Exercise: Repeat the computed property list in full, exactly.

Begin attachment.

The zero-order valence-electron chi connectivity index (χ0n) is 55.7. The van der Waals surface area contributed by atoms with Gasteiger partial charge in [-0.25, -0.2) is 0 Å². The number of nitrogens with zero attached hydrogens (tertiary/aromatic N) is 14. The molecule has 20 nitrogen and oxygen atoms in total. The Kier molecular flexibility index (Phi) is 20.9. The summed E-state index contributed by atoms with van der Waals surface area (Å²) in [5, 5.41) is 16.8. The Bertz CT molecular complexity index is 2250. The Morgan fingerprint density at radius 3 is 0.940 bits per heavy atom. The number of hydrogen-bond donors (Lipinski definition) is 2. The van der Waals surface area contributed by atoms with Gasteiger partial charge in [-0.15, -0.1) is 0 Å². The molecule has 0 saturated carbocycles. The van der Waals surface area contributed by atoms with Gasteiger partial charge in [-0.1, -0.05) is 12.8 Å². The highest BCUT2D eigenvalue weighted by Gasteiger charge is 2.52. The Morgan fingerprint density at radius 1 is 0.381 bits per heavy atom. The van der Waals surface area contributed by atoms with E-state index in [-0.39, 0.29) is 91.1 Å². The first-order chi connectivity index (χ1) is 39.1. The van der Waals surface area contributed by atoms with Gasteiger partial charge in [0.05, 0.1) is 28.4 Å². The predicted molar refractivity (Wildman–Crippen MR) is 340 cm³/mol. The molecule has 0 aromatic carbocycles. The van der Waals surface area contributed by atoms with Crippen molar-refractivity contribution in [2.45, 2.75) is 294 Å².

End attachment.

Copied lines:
The zero-order valence-electron chi connectivity index (χ0n) is 55.7. The van der Waals surface area contributed by atoms with Gasteiger partial charge in [-0.25, -0.2) is 0 Å². The number of nitrogens with zero attached hydrogens (tertiary/aromatic N) is 14. The molecule has 20 nitrogen and oxygen atoms in total. The Kier molecular flexibility index (Phi) is 20.9. The summed E-state index contributed by atoms with van der Waals surface area (Å²) in [5, 5.41) is 16.8. The Bertz CT molecular complexity index is 2250. The Morgan fingerprint density at radius 3 is 0.940 bits per heavy atom. The number of hydrogen-bond donors (Lipinski definition) is 2. The van der Waals surface area contributed by atoms with Gasteiger partial charge in [-0.15, -0.1) is 0 Å². The molecule has 0 saturated carbocycles. The van der Waals surface area contributed by atoms with Gasteiger partial charge in [-0.1, -0.05) is 12.8 Å². The highest BCUT2D eigenvalue weighted by Gasteiger charge is 2.52. The Morgan fingerprint density at radius 1 is 0.381 bits per heavy atom. The van der Waals surface area contributed by atoms with E-state index in [-0.39, 0.29) is 91.1 Å². The first-order chi connectivity index (χ1) is 39.1. The van der Waals surface area contributed by atoms with Gasteiger partial charge in [0.05, 0.1) is 28.4 Å². The predicted molar refractivity (Wildman–Crippen MR) is 340 cm³/mol. The molecule has 0 aromatic carbocycles. The van der Waals surface area contributed by atoms with Crippen molar-refractivity contribution in [2.45, 2.75) is 294 Å².